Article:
Author : K Clarke

As if crashing on this stupid planet wasn’t enough. Pad paced the cell, glaring through the one transparent wall at the creatures on the other side. As if having to survive for three months on this stupid planet wasn’t enough. I just had to get myself caught by the Space Invaders from the Black Lagoon. They probably think I’m the local wildlife. A mechanical arm came out of one wall, scanned up and down his body, and retracted.

I’m not edible, I promise you. I’ve got sticky bones, you’ll choke. The two aliens poked at their banks of electronics, chittering over a film one of the machines spit out. One of them left the room, carrying the film.

Ok, test results. You better not be planning to eat me. Pad rested his forehead on the window that separated the rooms. You got here in spaceships. You’re ugly as sin, but clearly you’re intelligent. Well, I am too. How do I show you I am too? The remaining alien leaned on the other side, looking towards the door. A claw tapped a slow tempo against the glass. Pad thought he recognized a pattern, and, on impulse, tapped it back.

The alien froze, then turned to peer at him. It tapped a more complex rhythm and Pad repeated it.

Yes, Lobster-face, I’m copying you. I’m smart. Come on, please. After a few more tries Lobster-face lost interest.

Not enough. I’m just imitating, parrots can imitate. I’m smarter than a bird. Ok, you’ve got patterns, you must have numbers. He tapped once, waited. Twice. Come on. Three. Four. Lobster-face tapped five. Yes. Six. Give me seven… Seven. All right, back and forth. Eight. Nine. Ten. Eleven. Yep, we’re counting. How high do you want to go?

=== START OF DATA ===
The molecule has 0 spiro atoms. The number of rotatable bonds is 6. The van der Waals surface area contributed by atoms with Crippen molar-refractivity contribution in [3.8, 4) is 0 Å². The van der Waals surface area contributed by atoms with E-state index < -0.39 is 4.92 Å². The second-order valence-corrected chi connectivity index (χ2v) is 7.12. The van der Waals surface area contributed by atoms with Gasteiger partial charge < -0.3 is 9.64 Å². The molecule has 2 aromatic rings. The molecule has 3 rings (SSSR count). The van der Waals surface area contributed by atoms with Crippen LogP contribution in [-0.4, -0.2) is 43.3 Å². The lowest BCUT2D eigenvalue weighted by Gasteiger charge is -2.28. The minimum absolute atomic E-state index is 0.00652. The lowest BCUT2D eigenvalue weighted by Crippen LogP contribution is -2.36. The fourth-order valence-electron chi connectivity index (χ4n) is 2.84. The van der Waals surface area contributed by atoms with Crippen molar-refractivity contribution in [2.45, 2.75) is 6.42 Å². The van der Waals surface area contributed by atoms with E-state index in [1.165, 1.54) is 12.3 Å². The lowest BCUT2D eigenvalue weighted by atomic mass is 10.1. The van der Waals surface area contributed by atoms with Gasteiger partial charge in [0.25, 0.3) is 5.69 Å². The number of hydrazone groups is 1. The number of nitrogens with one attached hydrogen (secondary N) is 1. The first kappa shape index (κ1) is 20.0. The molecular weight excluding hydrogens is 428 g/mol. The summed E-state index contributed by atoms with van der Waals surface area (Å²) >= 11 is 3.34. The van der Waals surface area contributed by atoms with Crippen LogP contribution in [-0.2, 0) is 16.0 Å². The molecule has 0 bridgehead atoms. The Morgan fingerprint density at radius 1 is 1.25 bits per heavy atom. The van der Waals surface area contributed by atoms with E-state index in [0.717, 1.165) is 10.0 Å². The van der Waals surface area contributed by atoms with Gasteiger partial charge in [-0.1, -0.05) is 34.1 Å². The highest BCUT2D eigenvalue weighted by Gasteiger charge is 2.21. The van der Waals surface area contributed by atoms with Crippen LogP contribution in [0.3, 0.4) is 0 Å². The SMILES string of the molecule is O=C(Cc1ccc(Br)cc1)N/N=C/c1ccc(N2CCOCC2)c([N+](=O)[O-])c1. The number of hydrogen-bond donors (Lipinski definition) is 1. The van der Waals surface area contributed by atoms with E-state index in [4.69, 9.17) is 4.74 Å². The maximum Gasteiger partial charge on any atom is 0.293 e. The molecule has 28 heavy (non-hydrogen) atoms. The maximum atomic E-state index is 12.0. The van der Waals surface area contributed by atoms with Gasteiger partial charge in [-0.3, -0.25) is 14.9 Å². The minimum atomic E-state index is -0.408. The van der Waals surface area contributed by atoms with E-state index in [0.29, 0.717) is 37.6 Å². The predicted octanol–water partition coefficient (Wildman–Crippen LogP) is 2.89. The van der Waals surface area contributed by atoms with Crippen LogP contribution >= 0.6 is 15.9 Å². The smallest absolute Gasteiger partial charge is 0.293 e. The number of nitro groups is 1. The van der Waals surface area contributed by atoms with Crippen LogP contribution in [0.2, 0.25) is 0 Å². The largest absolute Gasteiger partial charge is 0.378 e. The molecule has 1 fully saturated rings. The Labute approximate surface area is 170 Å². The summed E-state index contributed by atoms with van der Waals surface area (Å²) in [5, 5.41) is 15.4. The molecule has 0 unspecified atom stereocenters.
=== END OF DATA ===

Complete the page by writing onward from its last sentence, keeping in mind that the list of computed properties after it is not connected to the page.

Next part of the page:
Lobster-face called something out the door. Hey, I’m more interesting than that! Really yell, get some people in here. Fifteen. Sixteen.

Still not enough. All right, math, don’t fail me now. Pad tapped three, five, seven. Lobster-face jumped in and tapped nine. No! Pad slammed a fist on the glass. Well, odd numbers, close. You get points for trying. But we’re going for something bigger here.

Three. Five. Seven. Eleven. Thirteen. Seventeen. Please recognize primes. Please recognize primes. Lobster-face tapped a hesitant nineteen. Pad gave it twenty-three. It leapt to one of the masses of electronics and began squawking into it.

That’s right. You’re going to be famous, Lobster-face. You can write a book. How I Made First Contact with Humanity. A group of aliens rushed into the room, clicking at each other and pressing up to the glass to stare at Pad. And maybe you could do a sequel, How I Then Went on to Not Eat My First Contact with Humanity. I’d like that.

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